Whether the constitutional court will rule that the Neutralitätsgesetz is in contravention of constitutional rights will have to wait until another day.

For more news from Germany, join us on Facebook and Twitter.

DPA/The Local (news@thelocal.de)

Facebook Twitter Google+ reddit

Today's headlines
Student fined for spying on women via their webcams
Photo: DPA

Student from Munich fined €1,000 for spying on 32 different computers, using their webcams to take photographs, or record their keyboard history.

This is how much startup geeks earn in Germany
Photo: DPA

A comprehensive new survey of 143 startup founders shows how much you are likely to be earning at a German startup, from entry level all the way up to sitting on the board.

Man dies after beating for peeing near Freiburg church
The Johannes Church in Freiburg. Photo Jörgens Mi/Wikipedia

A middle-aged man from southern Germany has died after being attacked by a group of men who took umbrage with the fact he was urinating in the vicinity of a church.

The Local List
Seven German celebrities with uncanny doppelgängers
Former Berlin mayor Klaus Wowereit and actor Alec Baldwin. Photo: DPA; Gage Skidmore, Wikimedia Commons

Check out these seven look-a-likes of well known German figures - we admit that some are more tenuous than others...

Israel seeks to buy three new German submarines: report
A Dolphin class submarine. Photo: DPA

Israel is seeking to buy three more advanced submarines from Germany at a combined price of €1.2 billion, an Israeli newspaper reported Friday.

Here’s where people live the longest in Germany
Photo: DPA

Germans down south seem to know the secret to a long life.

More Germans identify as LGBT than in rest of Europe
Photo: DPA

The percentage of the German population which identifies as lesbian, gay, bisexual or transgender is higher than anywhere else in Europe, according to a new study.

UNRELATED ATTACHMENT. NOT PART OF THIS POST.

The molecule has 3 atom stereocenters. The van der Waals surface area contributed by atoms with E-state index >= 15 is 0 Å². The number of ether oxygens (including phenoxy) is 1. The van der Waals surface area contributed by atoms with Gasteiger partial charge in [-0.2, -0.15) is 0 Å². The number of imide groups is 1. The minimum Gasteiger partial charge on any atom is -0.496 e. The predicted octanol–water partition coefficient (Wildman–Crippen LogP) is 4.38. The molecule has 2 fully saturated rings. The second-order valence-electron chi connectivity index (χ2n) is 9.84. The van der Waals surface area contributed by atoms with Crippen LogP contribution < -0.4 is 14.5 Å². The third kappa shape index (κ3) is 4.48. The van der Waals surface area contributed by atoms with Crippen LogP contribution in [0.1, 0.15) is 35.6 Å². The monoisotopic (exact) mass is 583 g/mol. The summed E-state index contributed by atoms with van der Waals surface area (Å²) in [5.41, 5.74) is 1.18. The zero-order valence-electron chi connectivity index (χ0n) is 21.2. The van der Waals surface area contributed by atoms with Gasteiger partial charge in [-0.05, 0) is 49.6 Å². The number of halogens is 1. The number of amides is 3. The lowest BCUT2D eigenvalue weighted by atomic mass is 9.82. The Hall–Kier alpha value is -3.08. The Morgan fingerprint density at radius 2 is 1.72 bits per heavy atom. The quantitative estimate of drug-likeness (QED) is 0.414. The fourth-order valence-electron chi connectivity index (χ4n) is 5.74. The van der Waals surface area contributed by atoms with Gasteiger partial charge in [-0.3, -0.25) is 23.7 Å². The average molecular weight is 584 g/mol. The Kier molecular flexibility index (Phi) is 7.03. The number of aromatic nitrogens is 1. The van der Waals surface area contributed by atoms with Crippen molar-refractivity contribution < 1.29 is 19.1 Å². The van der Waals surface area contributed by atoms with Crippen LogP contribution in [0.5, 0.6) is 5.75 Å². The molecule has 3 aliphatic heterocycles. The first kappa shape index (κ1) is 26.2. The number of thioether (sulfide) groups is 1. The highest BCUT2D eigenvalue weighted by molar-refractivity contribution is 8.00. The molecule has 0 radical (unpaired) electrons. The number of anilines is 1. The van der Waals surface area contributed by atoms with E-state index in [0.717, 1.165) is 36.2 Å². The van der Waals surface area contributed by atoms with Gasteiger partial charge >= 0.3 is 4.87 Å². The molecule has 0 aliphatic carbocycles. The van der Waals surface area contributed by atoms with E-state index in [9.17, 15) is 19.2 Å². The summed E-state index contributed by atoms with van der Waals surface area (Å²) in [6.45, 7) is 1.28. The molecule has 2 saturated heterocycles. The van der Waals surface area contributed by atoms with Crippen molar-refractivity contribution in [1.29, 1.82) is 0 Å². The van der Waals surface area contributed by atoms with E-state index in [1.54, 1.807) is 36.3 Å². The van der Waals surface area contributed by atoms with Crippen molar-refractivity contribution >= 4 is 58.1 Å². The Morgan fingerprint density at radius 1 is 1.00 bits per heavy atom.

'Reichsbürger' pair attack police in Saxony-Anhalt
File photo: DPA.

A "Reichsbürger" and his wife attacked police officers on Thursday, just a day after another Reichsbürger fatally shot an officer in Bavaria.

Five things not to miss at the Frankfurt Book Fair
Photo: DPA

From consulting a book doctor to immersing yourself in an author's world with the help of virtual reality, here are five things not to miss at this week's Frankfurt Book Fair, the world's largest publishing event.

Parents who don't get nursery spot for kid entitled to pay
Photo: DPA

The Federal Court of Justice (BGH) ruled on Thursday that parents whose children don't receive placements in nursery care are entitled to compensation.

Sponsored Article
How to vote absentee from abroad in the US elections
10 things you never knew about socialist East Germany
Sponsored Article
Last chance to vote absentee in the US elections
How Germans fell in love with America's favourite squash
How I ditched London for Berlin and became a published author
Sponsored Article
How to vote absentee from abroad in the US elections
12 clever German idioms that'll make you sound like a pro
23 fascinating facts you never knew about Berlin
9 unmissable events to check out in Germany this October
10 things you never knew about German reunification
10 things you're sure to notice after an Oktoberfest visit
Germany's 10 most Instagram-able places
15 pics that prove Germany is absolutely enchanting in autumn
10 German films you have to watch before you die
6 things about Munich that’ll stay with you forever
10 pieces of German slang you'll never learn in class
Ouch! Naked swimmer hospitalized after angler hooks his penis
Six reasons why Berlin is now known as 'the failed city'
15 tell-tale signs you’ll never quite master German
7 American habits that make Germans very, very uncomfortable
Story of a fugitive cow who outwitted police for weeks before capture
Eleven famous Germans with surnames that'll make your sides split
The best ways to get a visa as an American in Germany
jobs available
Toytown Germany
Germany's English-speaking crowd